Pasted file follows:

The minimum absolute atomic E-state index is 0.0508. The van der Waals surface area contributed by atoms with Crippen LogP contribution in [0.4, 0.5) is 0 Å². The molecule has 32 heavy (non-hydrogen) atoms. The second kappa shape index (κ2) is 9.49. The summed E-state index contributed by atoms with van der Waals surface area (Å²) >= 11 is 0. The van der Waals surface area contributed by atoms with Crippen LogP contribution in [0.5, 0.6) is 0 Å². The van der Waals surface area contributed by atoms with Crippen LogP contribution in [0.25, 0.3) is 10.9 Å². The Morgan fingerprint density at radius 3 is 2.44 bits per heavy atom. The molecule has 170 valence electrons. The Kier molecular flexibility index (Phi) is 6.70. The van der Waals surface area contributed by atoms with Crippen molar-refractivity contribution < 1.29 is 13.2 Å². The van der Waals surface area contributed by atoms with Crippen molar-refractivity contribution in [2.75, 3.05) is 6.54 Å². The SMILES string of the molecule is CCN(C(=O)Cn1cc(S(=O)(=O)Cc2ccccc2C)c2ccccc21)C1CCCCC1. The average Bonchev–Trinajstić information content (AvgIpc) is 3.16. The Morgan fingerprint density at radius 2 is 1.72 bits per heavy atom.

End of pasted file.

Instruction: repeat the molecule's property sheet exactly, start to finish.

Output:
The minimum absolute atomic E-state index is 0.0508. The van der Waals surface area contributed by atoms with Crippen LogP contribution in [0.4, 0.5) is 0 Å². The molecule has 32 heavy (non-hydrogen) atoms. The second kappa shape index (κ2) is 9.49. The summed E-state index contributed by atoms with van der Waals surface area (Å²) >= 11 is 0. The van der Waals surface area contributed by atoms with Crippen LogP contribution in [0.5, 0.6) is 0 Å². The van der Waals surface area contributed by atoms with Crippen LogP contribution in [0.25, 0.3) is 10.9 Å². The Morgan fingerprint density at radius 3 is 2.44 bits per heavy atom. The molecule has 170 valence electrons. The Kier molecular flexibility index (Phi) is 6.70. The van der Waals surface area contributed by atoms with Crippen molar-refractivity contribution < 1.29 is 13.2 Å². The van der Waals surface area contributed by atoms with Crippen molar-refractivity contribution in [2.75, 3.05) is 6.54 Å². The SMILES string of the molecule is CCN(C(=O)Cn1cc(S(=O)(=O)Cc2ccccc2C)c2ccccc21)C1CCCCC1. The average Bonchev–Trinajstić information content (AvgIpc) is 3.16. The Morgan fingerprint density at radius 2 is 1.72 bits per heavy atom.